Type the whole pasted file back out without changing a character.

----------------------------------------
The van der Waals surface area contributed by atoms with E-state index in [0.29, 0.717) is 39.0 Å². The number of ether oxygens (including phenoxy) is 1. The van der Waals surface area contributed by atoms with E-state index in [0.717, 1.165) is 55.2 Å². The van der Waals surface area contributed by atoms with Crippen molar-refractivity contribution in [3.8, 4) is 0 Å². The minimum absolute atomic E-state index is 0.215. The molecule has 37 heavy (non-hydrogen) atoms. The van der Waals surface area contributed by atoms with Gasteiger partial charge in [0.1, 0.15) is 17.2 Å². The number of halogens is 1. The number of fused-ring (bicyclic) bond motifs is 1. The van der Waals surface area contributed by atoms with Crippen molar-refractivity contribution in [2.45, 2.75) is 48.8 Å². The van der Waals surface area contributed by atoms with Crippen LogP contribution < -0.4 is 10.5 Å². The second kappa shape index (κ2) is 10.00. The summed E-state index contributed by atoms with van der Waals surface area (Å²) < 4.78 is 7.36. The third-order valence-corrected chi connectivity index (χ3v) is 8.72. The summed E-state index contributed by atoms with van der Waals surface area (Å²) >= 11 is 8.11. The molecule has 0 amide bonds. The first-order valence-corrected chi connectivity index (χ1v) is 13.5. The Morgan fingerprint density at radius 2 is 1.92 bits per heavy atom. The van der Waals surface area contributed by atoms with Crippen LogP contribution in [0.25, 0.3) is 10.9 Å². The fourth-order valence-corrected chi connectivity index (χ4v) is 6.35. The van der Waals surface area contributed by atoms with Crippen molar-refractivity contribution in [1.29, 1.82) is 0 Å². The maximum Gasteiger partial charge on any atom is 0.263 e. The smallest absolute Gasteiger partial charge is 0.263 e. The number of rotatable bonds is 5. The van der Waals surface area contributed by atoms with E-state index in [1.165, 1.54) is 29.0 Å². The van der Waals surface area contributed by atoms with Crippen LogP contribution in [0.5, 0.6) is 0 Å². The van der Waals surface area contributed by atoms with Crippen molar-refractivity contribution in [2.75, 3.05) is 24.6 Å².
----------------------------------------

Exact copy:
The van der Waals surface area contributed by atoms with E-state index in [0.29, 0.717) is 39.0 Å². The number of ether oxygens (including phenoxy) is 1. The van der Waals surface area contributed by atoms with E-state index in [0.717, 1.165) is 55.2 Å². The van der Waals surface area contributed by atoms with Crippen molar-refractivity contribution in [3.8, 4) is 0 Å². The minimum absolute atomic E-state index is 0.215. The molecule has 37 heavy (non-hydrogen) atoms. The van der Waals surface area contributed by atoms with Gasteiger partial charge in [0.1, 0.15) is 17.2 Å². The number of halogens is 1. The number of fused-ring (bicyclic) bond motifs is 1. The van der Waals surface area contributed by atoms with Crippen molar-refractivity contribution in [2.45, 2.75) is 48.8 Å². The van der Waals surface area contributed by atoms with Crippen LogP contribution < -0.4 is 10.5 Å². The second kappa shape index (κ2) is 10.00. The summed E-state index contributed by atoms with van der Waals surface area (Å²) < 4.78 is 7.36. The third-order valence-corrected chi connectivity index (χ3v) is 8.72. The summed E-state index contributed by atoms with van der Waals surface area (Å²) >= 11 is 8.11. The molecule has 0 amide bonds. The first-order valence-corrected chi connectivity index (χ1v) is 13.5. The Morgan fingerprint density at radius 2 is 1.92 bits per heavy atom. The van der Waals surface area contributed by atoms with Crippen LogP contribution in [0.25, 0.3) is 10.9 Å². The fourth-order valence-corrected chi connectivity index (χ4v) is 6.35. The van der Waals surface area contributed by atoms with Crippen molar-refractivity contribution in [1.29, 1.82) is 0 Å². The maximum Gasteiger partial charge on any atom is 0.263 e. The smallest absolute Gasteiger partial charge is 0.263 e. The number of rotatable bonds is 5. The van der Waals surface area contributed by atoms with E-state index in [1.165, 1.54) is 29.0 Å². The van der Waals surface area contributed by atoms with Crippen LogP contribution in [0.5, 0.6) is 0 Å². The van der Waals surface area contributed by atoms with Crippen molar-refractivity contribution in [2.75, 3.05) is 24.6 Å².